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DC woman, 71, killed by man jailed for stalking her decades earlier after being released from prison

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A Washington DC woman was allegedly killed by an ex-con who began mercilessly stalking and beating her after serving two decades in prison for terrorizing the same woman – before he was freed earlier this year because of a COVID-19 outbreak at the jail. 

Sylvia Matthews, 71, was found unconscious and with serious head injuries in her Southwest Washington home on December 3 after prosecutors ignored charging  Michael Garrett, 66, in two attacks on Matthews in October.  

The two had met when she worked at a local prison where he was serving time before his release in 1998. Garrett soon began stalking her and was sent back to prison for 24 years in 1999 after being convicted for breaking into the same Elmira Street home where she was found dead last week.

71-year-old Sylvia Matthews (pictured) was taken to a local hospital and died from her serious head injuries after police arrived to her home on December 3

71-year-old Sylvia Matthews (pictured) was taken to a local hospital and died from her serious head injuries after police arrived to her home on December 3

Earlier that day neighbors called police at 7:30 am after someone smashed the windows of Matthews' car and tried to break into her basement

Earlier that day neighbors called police at 7:30 am after someone smashed the windows of Matthews’ car and tried to break into her basement

He was free to hound the woman again after being sprung on compassionate release in March due to a COVID-19 outbreak among inmates, despite The U.S. Attorney’s Office opposing his release, WUSA9.com reported. 

Within months he was accused of stalking and beating her again.

On October 7, Garrett was arrested at Matthews’s front door and charged with threatening her but prosecutors declined the case.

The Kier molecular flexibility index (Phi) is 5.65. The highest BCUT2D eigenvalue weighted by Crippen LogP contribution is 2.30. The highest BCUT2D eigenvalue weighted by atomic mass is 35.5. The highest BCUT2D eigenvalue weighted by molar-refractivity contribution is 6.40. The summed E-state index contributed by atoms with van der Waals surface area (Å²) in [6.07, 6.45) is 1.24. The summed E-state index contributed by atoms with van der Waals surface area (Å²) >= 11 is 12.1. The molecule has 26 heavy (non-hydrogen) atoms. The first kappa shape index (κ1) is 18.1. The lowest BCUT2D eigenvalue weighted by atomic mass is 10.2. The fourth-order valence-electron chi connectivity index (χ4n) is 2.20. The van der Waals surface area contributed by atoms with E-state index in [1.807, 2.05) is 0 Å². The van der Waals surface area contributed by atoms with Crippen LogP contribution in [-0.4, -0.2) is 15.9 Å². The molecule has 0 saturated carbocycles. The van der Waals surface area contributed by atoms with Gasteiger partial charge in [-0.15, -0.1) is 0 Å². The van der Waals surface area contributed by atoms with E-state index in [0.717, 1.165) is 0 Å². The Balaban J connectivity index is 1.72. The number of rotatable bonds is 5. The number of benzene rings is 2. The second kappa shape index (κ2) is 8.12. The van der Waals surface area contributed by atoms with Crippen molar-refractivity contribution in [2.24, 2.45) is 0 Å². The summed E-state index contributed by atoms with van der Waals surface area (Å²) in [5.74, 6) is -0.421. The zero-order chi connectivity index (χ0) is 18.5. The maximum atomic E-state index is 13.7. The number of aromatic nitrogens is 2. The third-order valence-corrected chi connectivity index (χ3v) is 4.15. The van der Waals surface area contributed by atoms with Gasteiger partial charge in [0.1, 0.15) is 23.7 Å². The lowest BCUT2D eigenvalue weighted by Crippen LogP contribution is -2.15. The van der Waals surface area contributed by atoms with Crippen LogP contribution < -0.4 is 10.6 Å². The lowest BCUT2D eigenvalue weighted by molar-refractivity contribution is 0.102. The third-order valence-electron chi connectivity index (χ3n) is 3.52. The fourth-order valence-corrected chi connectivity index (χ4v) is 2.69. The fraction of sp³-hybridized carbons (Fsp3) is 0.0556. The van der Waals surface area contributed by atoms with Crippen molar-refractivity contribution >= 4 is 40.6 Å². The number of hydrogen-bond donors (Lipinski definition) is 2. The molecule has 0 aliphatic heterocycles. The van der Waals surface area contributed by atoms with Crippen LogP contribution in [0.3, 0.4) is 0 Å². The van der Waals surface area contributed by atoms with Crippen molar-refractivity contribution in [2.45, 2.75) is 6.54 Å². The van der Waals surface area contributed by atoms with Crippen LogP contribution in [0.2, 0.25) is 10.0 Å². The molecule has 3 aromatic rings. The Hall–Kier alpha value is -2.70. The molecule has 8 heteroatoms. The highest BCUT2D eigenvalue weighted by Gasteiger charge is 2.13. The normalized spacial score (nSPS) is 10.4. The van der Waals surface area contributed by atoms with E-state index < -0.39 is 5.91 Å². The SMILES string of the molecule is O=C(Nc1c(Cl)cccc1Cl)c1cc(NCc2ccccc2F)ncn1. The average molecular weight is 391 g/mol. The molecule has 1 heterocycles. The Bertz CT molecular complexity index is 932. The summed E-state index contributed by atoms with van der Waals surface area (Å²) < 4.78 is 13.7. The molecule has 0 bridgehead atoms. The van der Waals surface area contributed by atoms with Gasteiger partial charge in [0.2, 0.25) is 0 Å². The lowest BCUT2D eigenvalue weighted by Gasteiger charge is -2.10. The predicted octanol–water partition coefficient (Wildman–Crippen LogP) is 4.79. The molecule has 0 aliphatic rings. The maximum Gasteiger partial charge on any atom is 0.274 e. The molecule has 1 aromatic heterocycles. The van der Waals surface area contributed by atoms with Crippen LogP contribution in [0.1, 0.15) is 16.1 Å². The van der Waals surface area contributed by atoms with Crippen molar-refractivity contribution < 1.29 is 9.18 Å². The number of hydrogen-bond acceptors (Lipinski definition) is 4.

Two weeks later, on October 22, police said that Garrett beat Matthews outside her home, but prosecutors suspended prosecution for unknown reasons, WUSA9 reported.  

On the day of the killing, Matthews called police at around 7:30 am to report that Garrett was breaking into her car and attempted to break into her house, but by the time police arrived to the home Garrett was gone. 

Matthews then called police again at about 8:44 am to say she saw Garrett outside and she had him on the phone.

Police arrived and spoke to Garrett on Matthews’ phone and told him to leave her alone, WUSA9.com reported.

Hours later, police were called once again, this time by the same person who had been helping Matthews clean up broken glass from the earlier break-in after hearing a scuffle in the home.   

When police responded to the home, they found Garrett next to an unconscious, injured Matthews in the basement. 

Garrett allegedly told officers ‘he just got there’ and that Matthews had called him to come over because she believed that someone had broken into her home, court documents said.  

When police responded to the home they found Garrett next to an unconscious, injured Matthews (pictured)

When police responded to the home they found Garrett next to an unconscious, injured Matthews (pictured)

Police arrested Garrett at the scene and charged him with assault with intent to kill, initially labelling the offense'domestic in nature'

Police arrested Garrett at the scene and charged him with assault with intent to kill, initially labelling the offense ‘domestic in nature’

Garrett told officers that he had just gotten to the home five minutes before police did and that the door was open. 

He said he called 911 from Matthews’ phone because his phone was dead,  court documents said.

Police arrested Garrett at the scene and charged him with assault with intent to kill, initially labelling the offense ‘domestic in nature.’ 

Matthews was taken to a local hospital and died from her injuries the following day, police said.   

Matthews’ family say they did not know Garrett personally but knew of him.  

Matthews met Garrett in 1998 when she worked at the pharmacy at Old Lorton Reformatory and he was an inmate, according to court documents. 

When Garrett was released that year, he assaulted Matthews in her home and was sentenced to 24 years in prison, WUSA9.com reported.  

A relative of Matthews – who asked to remain anonymous – said that Garrett should not have been released in the first place. 

‘He should not have been on the street,’ she said.  

She said the family is ‘devastated’ and believes that Matthews’ death was totally preventable if authorities did not ignore the serious threat Garrett posed to the 71-year-old.  

‘It’s like the system failed us,’ she told NBC Washington.  

Police are now working with the U.S. Attorney’s office to file additional charges against Garrett. 

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